[For trouble viewing the images/movies on this page, go here]
Numerous stars provide a serene background in this view of Enceladus captured by the Cassini spacecraft while the moon was in eclipse, within Saturn's shadow. The view looks up at Enceladus' south pole. Although they are not visible at this viewing angle, the icy moon's famed jets are aimed toward the spacecraft as it acquired this image.
The image was taken in visible light with the Cassini spacecraft wide-angle camera on Oct. 9, 2008 at a distance of approximately 83,000 kilometers (52,000 miles) from Enceladus and at a Sun-Enceladus-spacecraft, or phase, angle of 73 degrees. Image scale is 5 kilometers (3 miles) per pixel.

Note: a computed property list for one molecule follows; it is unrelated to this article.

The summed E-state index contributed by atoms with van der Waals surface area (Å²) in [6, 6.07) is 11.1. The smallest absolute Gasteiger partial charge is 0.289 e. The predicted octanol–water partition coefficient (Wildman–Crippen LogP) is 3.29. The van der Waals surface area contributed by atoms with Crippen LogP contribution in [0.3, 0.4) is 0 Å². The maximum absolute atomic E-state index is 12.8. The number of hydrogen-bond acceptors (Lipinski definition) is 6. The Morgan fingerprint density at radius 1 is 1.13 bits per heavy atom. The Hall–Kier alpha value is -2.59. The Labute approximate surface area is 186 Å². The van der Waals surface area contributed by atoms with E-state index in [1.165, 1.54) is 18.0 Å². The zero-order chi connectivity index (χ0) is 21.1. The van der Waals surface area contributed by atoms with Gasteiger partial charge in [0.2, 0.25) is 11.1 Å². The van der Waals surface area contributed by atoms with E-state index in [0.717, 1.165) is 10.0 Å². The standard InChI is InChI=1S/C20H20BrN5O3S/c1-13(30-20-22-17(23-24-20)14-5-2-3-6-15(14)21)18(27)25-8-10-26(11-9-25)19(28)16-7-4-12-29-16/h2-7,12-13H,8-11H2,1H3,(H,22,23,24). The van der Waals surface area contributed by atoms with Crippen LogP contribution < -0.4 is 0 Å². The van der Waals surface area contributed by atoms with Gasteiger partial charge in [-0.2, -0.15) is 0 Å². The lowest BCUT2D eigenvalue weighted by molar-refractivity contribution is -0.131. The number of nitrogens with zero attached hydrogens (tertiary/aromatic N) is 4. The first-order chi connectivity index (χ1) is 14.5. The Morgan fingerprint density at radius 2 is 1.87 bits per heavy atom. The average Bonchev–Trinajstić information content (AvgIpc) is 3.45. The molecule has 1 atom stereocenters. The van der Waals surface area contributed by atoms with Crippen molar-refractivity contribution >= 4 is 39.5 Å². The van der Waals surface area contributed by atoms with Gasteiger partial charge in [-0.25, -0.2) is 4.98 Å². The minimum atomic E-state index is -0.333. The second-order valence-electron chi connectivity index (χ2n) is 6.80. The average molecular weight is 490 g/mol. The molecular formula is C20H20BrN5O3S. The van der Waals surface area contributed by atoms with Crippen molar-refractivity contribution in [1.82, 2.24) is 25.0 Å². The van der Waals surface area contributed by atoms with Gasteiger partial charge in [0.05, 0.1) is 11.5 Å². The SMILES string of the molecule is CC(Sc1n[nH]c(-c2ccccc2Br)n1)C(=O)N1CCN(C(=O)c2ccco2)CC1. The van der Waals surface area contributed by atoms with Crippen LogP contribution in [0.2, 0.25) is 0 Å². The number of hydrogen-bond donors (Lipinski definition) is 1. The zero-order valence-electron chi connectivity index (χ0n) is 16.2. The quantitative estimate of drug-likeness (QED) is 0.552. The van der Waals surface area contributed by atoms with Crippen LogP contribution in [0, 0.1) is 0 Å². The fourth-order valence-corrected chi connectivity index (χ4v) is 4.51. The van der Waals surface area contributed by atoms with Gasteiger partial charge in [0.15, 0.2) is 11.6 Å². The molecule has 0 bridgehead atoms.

The Cassini-Huygens mission is a cooperative project of NASA, the European Space Agency and the Italian Space Agency. The Jet Propulsion Laboratory, a division of the California Institute of Technology in Pasadena, manages the Cassini-Huygens mission for NASA's Science Mission Directorate, Washington, D.C. The imaging team consists of scientists from the US, England, France, and Germany. The imaging operations center and team lead (Dr. C. Porco) are based at the Space Science Institute in Boulder, Colo.